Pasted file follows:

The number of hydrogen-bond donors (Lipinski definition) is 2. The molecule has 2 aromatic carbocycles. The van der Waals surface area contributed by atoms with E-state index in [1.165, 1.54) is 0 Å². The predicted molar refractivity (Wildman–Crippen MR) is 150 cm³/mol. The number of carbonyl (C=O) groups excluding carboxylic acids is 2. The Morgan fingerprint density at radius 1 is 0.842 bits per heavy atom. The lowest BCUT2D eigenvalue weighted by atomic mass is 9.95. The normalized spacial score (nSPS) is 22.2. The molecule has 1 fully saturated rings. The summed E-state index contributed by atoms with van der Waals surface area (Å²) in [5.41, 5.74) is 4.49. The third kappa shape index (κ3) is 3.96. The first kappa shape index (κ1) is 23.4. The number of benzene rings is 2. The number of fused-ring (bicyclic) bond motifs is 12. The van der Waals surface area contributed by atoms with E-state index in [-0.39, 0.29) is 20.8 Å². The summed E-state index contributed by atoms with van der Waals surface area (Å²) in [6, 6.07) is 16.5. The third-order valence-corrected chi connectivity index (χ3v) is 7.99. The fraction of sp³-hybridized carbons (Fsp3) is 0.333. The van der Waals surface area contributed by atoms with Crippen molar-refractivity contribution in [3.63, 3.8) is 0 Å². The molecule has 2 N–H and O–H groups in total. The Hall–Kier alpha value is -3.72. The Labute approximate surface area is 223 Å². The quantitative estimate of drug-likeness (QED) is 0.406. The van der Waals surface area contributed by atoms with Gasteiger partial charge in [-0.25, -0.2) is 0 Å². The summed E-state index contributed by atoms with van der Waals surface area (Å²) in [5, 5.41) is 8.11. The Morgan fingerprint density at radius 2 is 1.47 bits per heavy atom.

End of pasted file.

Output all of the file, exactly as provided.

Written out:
The number of hydrogen-bond donors (Lipinski definition) is 2. The molecule has 2 aromatic carbocycles. The van der Waals surface area contributed by atoms with E-state index in [1.165, 1.54) is 0 Å². The predicted molar refractivity (Wildman–Crippen MR) is 150 cm³/mol. The number of carbonyl (C=O) groups excluding carboxylic acids is 2. The Morgan fingerprint density at radius 1 is 0.842 bits per heavy atom. The lowest BCUT2D eigenvalue weighted by atomic mass is 9.95. The normalized spacial score (nSPS) is 22.2. The molecule has 1 fully saturated rings. The summed E-state index contributed by atoms with van der Waals surface area (Å²) in [5.41, 5.74) is 4.49. The third kappa shape index (κ3) is 3.96. The first kappa shape index (κ1) is 23.4. The number of benzene rings is 2. The number of fused-ring (bicyclic) bond motifs is 12. The van der Waals surface area contributed by atoms with E-state index in [-0.39, 0.29) is 20.8 Å². The summed E-state index contributed by atoms with van der Waals surface area (Å²) in [6, 6.07) is 16.5. The third-order valence-corrected chi connectivity index (χ3v) is 7.99. The fraction of sp³-hybridized carbons (Fsp3) is 0.333. The van der Waals surface area contributed by atoms with Crippen molar-refractivity contribution in [3.63, 3.8) is 0 Å². The molecule has 2 N–H and O–H groups in total. The Hall–Kier alpha value is -3.72. The Labute approximate surface area is 223 Å². The quantitative estimate of drug-likeness (QED) is 0.406. The van der Waals surface area contributed by atoms with Gasteiger partial charge in [-0.25, -0.2) is 0 Å². The summed E-state index contributed by atoms with van der Waals surface area (Å²) in [5, 5.41) is 8.11. The Morgan fingerprint density at radius 2 is 1.47 bits per heavy atom.